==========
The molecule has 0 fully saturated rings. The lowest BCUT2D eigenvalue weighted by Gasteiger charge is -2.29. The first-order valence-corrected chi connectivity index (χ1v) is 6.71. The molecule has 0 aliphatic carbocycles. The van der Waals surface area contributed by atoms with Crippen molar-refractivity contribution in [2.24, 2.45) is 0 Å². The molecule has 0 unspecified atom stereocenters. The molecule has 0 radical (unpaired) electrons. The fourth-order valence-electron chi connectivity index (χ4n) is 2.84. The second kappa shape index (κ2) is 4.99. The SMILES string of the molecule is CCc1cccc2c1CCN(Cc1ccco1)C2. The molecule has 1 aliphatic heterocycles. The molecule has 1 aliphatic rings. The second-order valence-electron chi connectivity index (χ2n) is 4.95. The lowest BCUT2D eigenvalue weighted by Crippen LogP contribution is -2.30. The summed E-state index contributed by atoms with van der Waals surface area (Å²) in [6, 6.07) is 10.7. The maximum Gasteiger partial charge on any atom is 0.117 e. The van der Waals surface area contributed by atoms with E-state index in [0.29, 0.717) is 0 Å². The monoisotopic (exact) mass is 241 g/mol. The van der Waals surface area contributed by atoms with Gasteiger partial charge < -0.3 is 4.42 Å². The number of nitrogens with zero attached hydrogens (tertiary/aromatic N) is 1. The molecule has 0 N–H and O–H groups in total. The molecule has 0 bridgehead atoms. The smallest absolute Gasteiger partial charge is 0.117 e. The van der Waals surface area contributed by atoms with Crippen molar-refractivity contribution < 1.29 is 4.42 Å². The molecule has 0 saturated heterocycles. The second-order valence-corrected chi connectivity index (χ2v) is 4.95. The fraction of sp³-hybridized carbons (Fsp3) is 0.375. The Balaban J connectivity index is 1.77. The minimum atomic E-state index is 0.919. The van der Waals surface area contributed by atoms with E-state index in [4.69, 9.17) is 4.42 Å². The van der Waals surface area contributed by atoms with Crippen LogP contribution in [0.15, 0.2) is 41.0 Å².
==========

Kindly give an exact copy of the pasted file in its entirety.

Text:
The molecule has 0 fully saturated rings. The lowest BCUT2D eigenvalue weighted by Gasteiger charge is -2.29. The first-order valence-corrected chi connectivity index (χ1v) is 6.71. The molecule has 0 aliphatic carbocycles. The van der Waals surface area contributed by atoms with Crippen molar-refractivity contribution in [2.24, 2.45) is 0 Å². The molecule has 0 unspecified atom stereocenters. The molecule has 0 radical (unpaired) electrons. The fourth-order valence-electron chi connectivity index (χ4n) is 2.84. The second kappa shape index (κ2) is 4.99. The SMILES string of the molecule is CCc1cccc2c1CCN(Cc1ccco1)C2. The molecule has 1 aliphatic heterocycles. The molecule has 1 aliphatic rings. The second-order valence-electron chi connectivity index (χ2n) is 4.95. The lowest BCUT2D eigenvalue weighted by Crippen LogP contribution is -2.30. The summed E-state index contributed by atoms with van der Waals surface area (Å²) in [6, 6.07) is 10.7. The maximum Gasteiger partial charge on any atom is 0.117 e. The van der Waals surface area contributed by atoms with E-state index in [0.29, 0.717) is 0 Å². The monoisotopic (exact) mass is 241 g/mol. The van der Waals surface area contributed by atoms with Gasteiger partial charge < -0.3 is 4.42 Å². The number of nitrogens with zero attached hydrogens (tertiary/aromatic N) is 1. The molecule has 0 N–H and O–H groups in total. The molecule has 0 bridgehead atoms. The smallest absolute Gasteiger partial charge is 0.117 e. The van der Waals surface area contributed by atoms with Crippen molar-refractivity contribution < 1.29 is 4.42 Å². The molecule has 0 saturated heterocycles. The second-order valence-corrected chi connectivity index (χ2v) is 4.95. The fraction of sp³-hybridized carbons (Fsp3) is 0.375. The Balaban J connectivity index is 1.77. The minimum atomic E-state index is 0.919. The van der Waals surface area contributed by atoms with E-state index in [4.69, 9.17) is 4.42 Å². The van der Waals surface area contributed by atoms with Crippen LogP contribution in [0.15, 0.2) is 41.0 Å².